6 Case Study Templates
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Certain disciplines thrive on case studies: others find them less suitable in given
situations. Compare usage and perceived validity in the humanities, natural sciences,
social sciences, pseudoscience and business.
Illustrative case studies describe a domain; they utilize one or two instances to
analyze a situation. This helps interpret other data, especially when researchers have
reason to believe that readers know too little about a program. These case studies serve
to make the unfamiliar familiar, and give readers a common language about the topic. The
chosen site should typify important variations and contain a small number of cases to
sustain readers' interest.
The presentation of illustrative case studies may involve some pitfalls. Such studies
require presentation of in-depth information on each illustration; but the researcher may
lack time on-site for in-depth examination. The most serious problem involves the
selection of instances. The case(s) must adequately represent the situation or program.
Where significant diversity exists, no single individual site may cover the field
Exploratory case studies condense the case study process: researchers may undertake
them before implementing a large-scale investigation. Where considerable uncertainty
exists about program operations, goals, and results, exploratory case studies help
identify questions, select measurement constructs, and develop measures; they also serve
to safeguard investment in larger studies.
The greatest pitfall in the exploratory study involves premature conclusions: the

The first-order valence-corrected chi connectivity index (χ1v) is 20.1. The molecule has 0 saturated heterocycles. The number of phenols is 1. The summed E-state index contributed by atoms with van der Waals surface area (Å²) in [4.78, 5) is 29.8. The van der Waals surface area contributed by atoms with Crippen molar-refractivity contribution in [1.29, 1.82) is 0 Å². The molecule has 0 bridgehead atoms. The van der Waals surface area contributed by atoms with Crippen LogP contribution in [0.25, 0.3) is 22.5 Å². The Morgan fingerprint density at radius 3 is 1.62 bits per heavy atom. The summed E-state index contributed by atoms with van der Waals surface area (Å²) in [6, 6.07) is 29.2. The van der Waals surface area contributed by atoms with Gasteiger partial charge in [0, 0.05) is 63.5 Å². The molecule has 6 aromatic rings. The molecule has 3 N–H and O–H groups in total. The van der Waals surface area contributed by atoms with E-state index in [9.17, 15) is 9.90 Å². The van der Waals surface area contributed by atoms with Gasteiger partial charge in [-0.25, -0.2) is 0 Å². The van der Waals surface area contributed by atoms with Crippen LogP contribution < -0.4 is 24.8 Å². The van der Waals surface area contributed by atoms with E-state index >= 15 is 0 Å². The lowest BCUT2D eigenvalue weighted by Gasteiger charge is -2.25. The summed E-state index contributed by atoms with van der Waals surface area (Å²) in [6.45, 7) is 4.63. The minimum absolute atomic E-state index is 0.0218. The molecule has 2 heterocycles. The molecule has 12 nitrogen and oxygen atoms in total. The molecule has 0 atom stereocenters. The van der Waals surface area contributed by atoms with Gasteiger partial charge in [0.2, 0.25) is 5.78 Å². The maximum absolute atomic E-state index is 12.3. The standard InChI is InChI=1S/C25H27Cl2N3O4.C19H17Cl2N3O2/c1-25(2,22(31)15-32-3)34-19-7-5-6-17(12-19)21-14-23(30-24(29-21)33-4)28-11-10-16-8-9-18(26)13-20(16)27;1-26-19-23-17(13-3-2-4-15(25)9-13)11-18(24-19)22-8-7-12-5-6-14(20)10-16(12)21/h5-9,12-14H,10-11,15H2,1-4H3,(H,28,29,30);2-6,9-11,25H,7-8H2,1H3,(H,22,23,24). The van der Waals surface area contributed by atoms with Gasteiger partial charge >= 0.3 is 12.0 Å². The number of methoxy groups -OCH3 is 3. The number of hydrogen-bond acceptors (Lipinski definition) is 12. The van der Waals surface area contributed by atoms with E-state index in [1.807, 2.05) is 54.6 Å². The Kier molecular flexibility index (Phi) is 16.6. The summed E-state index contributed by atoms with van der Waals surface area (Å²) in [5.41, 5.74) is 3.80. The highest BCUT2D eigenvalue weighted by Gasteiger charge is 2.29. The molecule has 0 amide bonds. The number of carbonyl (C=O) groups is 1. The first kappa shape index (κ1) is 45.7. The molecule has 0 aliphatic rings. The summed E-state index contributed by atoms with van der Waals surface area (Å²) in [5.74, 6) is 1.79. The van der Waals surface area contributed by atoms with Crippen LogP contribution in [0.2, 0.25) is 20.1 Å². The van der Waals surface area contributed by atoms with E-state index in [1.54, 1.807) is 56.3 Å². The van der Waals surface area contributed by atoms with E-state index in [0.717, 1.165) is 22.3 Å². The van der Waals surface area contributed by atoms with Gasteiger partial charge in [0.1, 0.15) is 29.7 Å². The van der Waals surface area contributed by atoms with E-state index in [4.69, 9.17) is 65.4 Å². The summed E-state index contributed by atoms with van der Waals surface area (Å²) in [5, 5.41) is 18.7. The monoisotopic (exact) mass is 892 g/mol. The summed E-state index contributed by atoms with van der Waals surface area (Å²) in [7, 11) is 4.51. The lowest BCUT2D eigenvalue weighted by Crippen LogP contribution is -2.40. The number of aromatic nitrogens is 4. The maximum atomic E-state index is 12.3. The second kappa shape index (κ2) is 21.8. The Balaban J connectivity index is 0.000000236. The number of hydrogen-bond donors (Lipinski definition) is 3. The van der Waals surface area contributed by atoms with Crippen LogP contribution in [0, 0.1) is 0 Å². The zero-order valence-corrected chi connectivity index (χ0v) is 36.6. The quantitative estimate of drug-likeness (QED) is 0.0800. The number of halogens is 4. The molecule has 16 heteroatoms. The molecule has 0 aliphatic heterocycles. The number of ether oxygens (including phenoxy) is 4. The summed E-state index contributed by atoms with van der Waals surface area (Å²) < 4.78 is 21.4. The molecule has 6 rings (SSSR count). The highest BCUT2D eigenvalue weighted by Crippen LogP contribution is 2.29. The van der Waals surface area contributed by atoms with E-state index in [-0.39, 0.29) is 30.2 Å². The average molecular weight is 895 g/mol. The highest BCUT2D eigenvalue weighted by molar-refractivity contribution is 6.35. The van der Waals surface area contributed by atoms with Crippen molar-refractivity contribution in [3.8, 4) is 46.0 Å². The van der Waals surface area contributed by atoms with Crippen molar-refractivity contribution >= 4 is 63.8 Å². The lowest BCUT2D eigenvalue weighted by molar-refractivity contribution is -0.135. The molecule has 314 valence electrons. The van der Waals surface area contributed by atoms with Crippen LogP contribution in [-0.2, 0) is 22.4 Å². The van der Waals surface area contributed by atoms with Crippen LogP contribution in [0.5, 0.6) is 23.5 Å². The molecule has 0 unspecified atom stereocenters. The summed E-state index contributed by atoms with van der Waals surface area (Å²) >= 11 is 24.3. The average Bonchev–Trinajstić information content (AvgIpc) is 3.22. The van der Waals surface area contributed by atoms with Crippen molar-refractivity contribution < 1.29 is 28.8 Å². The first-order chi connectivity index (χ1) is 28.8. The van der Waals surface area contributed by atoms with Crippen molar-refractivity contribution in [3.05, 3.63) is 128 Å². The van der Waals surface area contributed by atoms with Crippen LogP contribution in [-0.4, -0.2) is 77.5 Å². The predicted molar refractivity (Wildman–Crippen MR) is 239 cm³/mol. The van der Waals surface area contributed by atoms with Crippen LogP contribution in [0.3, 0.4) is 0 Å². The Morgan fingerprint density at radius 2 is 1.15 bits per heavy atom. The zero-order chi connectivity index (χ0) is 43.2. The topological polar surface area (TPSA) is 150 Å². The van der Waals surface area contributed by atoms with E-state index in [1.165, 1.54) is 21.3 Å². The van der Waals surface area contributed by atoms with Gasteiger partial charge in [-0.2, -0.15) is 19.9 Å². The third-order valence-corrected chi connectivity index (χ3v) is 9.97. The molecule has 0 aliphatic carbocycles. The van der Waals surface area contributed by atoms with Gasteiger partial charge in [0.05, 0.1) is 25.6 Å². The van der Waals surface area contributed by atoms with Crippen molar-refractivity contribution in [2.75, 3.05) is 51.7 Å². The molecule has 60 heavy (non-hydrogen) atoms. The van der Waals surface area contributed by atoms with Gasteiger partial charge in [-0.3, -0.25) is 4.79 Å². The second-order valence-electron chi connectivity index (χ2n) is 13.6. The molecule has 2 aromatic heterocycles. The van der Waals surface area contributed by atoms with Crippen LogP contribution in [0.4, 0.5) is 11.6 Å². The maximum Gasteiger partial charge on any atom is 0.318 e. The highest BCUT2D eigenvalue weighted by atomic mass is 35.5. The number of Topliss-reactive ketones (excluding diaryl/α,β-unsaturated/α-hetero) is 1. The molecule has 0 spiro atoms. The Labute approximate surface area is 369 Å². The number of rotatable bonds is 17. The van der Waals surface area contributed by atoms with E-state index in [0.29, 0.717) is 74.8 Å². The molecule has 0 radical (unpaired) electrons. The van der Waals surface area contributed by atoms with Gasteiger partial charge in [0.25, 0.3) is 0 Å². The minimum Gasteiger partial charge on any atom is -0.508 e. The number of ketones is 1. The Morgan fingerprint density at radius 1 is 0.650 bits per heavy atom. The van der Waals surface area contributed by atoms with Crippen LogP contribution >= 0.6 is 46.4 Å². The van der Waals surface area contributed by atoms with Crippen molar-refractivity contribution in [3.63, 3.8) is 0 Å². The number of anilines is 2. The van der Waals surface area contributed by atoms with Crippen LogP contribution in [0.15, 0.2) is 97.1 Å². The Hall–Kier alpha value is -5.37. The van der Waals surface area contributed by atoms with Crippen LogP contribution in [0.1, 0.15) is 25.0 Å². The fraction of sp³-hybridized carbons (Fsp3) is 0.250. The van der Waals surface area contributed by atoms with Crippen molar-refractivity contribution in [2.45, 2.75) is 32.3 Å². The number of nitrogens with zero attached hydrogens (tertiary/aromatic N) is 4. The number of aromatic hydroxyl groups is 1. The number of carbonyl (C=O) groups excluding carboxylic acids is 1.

findings may seem convincing enough for inappropriate release as conclusions. Other
pitfalls include the tendency to extend the exploratory phase, and inadequate
representation of diversity.
Critical instance case studies examine one or a few sites for one of two purposes. A
very frequent application involves the examination of a situation of unique interest, with
little or no interest in generalizability. A second, rarer, application entails calling
into question a highly generalized or universal assertion and testing it by examining one
instance. This method particularly suits answering cause-and-effect questions about the
instance of concern.
Inadequate specification of the evaluation question forms the most serious pitfall in
this type of study. Appropriate application of the critical instance case study crucially
involves probing the underlying concerns in a request.
Program implementation case studies help discern whether implementation complies with
intent. These case studies may also prove useful when concern exists about implementation
problems. Extensive, longitudinal reports of what has happened over time can set a context
for interpreting a finding of implementation variability. In either case, researchers aim
for generalization and must carefully negotiate the evaluation questions with their
Good program implementation case studies must invest sufficient time to obtain
longitudinal data and breadth of information. They typically require multiple sites to
answer program implementation questions; this imposes demands on training and supervision